In July 2019, astronomers using the Atacama Large Millimeter Array (ALMA) reported the first-ever detection of a moon-forming circumplanetary disk. The disk was detected around PDS 70 c, with a potential disk observed around PDS 70 b.[30][31][32] The disk was confirmed by Caltech-led researchers using the W. M. Keck Observatory in Mauna Kea, whose research was published in May 2020.[33] An image of the circumplanetary disk around PDS 70 c was published in November 2021.[34]

Possible co-orbital body[edit]

In July 2023, the likely detection of a cloud of debris co-orbital with the planet PDS 70 b was announced. This debris is thought to have a mass 0.03-2 times that of the Moon, and could be evidence of a Trojan planet or one in the process of forming.[35][36]


See also[edit]


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  2. ^ a b Riaud, P.; Mawet, D.; Absil, O.; Boccaletti, A.; Baudoz, P.; Herwats, E.; Surdej, J. (2006). "Coronagraphic imaging of three weak-line T Tauri stars: evidence of planetary formation around PDS 70" (PDF). Astronomy & Astrophysics. 458 (1): 317–325. Bibcode:2006A&A...458..317R. doi:10.1051/0004-6361:20065232.
  3. ^ a b c d e f g h i Keppler, M; et al. (2018). "Discovery of a planetary-mass companion within the gap of the transition disk around PDS 70". Astronomy & Astrophysics. 617: A44. arXiv:1806.11568. Bibcode:2018A&A...617A..44K. doi:10.1051/0004-6361/201832957. S2CID 49562730.
  4. ^ a b Gregorio-Hetem, J.; Hetem, A. (2002). "Classification of a selected sample of weak T Tauri stars". Monthly Notices of the Royal Astronomical Society. 336 (1): 197–206. Bibcode:2002MNRAS.336..197G. doi:10.1046/j.1365-8711.2002.05716.x.
  5. ^ a b c Hashimoto, J.; et al. (2012). "Polarimetric Imaging of Large Cavity Structures in the Pre-Transitional Protoplanetary Disk Around PDS 70: Observations of the Disk". The Astrophysical Journal. 758 (1): L19. arXiv:1208.2075. Bibcode:2012ApJ...758L..19H. doi:10.1088/2041-8205/758/1/L19. S2CID 13691976.
  6. ^ a b Staff (2 July 2018). "First confirmed image of newborn planet caught with ESO's VLT - Spectrum reveals cloudy atmosphere". EurekAlert!. Retrieved 2 July 2018.
  7. ^ a b c Müller, A; et al. (2018). "Orbital and atmospheric characterization of the planet within the gap of the PDS 70 transition disk". Astronomy & Astrophysics. 617: L2. arXiv:1806.11567. Bibcode:2018A&A...617L...2M. doi:10.1051/0004-6361/201833584. S2CID 49561725.
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  12. ^ Kiraga, M. (March 2012). "ASAS Photometry of ROSAT Sources. I. Periodic Variable Stars Coincident with Bright Sources from the ROSAT All Sky Survey". Acta Astronomica. 62 (1): 67–95. arXiv:1204.3825. Bibcode:2012AcA....62...67K. Retrieved 4 December 2021.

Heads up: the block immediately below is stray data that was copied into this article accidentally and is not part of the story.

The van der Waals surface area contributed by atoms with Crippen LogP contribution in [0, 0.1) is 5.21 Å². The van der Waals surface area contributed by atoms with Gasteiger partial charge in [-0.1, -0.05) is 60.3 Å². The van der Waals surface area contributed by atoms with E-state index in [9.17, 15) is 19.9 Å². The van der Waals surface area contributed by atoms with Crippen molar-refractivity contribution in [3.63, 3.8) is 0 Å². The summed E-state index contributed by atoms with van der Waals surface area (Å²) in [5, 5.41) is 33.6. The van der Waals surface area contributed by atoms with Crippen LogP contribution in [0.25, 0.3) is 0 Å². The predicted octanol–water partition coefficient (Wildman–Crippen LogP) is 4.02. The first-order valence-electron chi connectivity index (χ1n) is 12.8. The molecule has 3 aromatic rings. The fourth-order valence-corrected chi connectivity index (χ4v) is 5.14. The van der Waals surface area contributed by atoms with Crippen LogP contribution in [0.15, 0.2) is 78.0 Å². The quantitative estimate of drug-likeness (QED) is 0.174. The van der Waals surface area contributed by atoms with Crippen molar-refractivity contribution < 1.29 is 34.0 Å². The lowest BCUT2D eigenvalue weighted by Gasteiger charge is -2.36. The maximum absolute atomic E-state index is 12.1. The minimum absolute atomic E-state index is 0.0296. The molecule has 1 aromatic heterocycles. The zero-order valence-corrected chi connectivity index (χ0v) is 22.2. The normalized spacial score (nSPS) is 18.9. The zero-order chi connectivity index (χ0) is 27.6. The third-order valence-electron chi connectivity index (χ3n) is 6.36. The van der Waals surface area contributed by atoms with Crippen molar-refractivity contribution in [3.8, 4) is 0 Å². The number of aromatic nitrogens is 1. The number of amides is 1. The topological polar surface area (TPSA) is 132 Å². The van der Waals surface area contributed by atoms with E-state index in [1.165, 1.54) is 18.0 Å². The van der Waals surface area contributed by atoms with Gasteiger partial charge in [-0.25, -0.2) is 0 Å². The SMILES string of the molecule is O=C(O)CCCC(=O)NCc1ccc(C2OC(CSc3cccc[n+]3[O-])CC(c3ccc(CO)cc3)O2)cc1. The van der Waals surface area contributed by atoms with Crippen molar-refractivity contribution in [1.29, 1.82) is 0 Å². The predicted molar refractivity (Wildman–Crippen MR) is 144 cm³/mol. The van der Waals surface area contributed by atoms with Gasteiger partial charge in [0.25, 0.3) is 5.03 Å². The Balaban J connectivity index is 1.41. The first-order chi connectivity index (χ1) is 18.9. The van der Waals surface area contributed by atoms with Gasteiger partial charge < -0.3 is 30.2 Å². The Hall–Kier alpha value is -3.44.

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  14. ^ Gregorio-Hetem, J.; Lepine, J. R. D.; Quast, G. R.; Torres, C. A. O.; de La Reza, R. (1992). "A search for T Tauri stars based on the IRAS point source catalog". The Astronomical Journal. 103: 549. Bibcode:1992AJ....103..549G. doi:10.1086/116082.
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  16. ^ Hashimoto, J.; et al. (2015). "The Structure of Pre-Transitional Protoplanetary Disks. II. Azimuthal Asymmetries, Different Radial Distributions of Large and Small Dust Grains in PDS 70". The Astrophysical Journal. 799 (1): 43. arXiv:1411.2587. Bibcode:2015ApJ...799...43H. doi:10.1088/0004-637X/799/1/43. S2CID 53389813.
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  28. ^ Gebhardt, Chris; Warren, Haygen (2021-05-13). "With Hubble, astronomers use UV light for first time to measure a still-forming planet's growth rate". NSF (NASASpaceflight). ...and that's lower than super-Jupiter gas giant planet formation models predict. Zhou et al. are quick to caution that their calculations are a snapshot in time. Additional observation, multi-decade, multi-century observations will reveal if accretion rates fluctuate greatly over time as planets go through growth spurts, so to speak, followed by periods of less active formation or if "Hα production in planetary accretion shocks is more efficient than [previous] models predicted, or [if] we underestimated the accretion luminosity/rate," noted Zhou et al. in their paper published in April 2021 issue of The Astronomical Journal. The team further noted, "By combining our observations with planetary accretion shock models that predict both UV and Hα flux, we can improve the accretion rate measurement and advance our understanding of the accretion mechanisms of gas giant planets."
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External links[edit]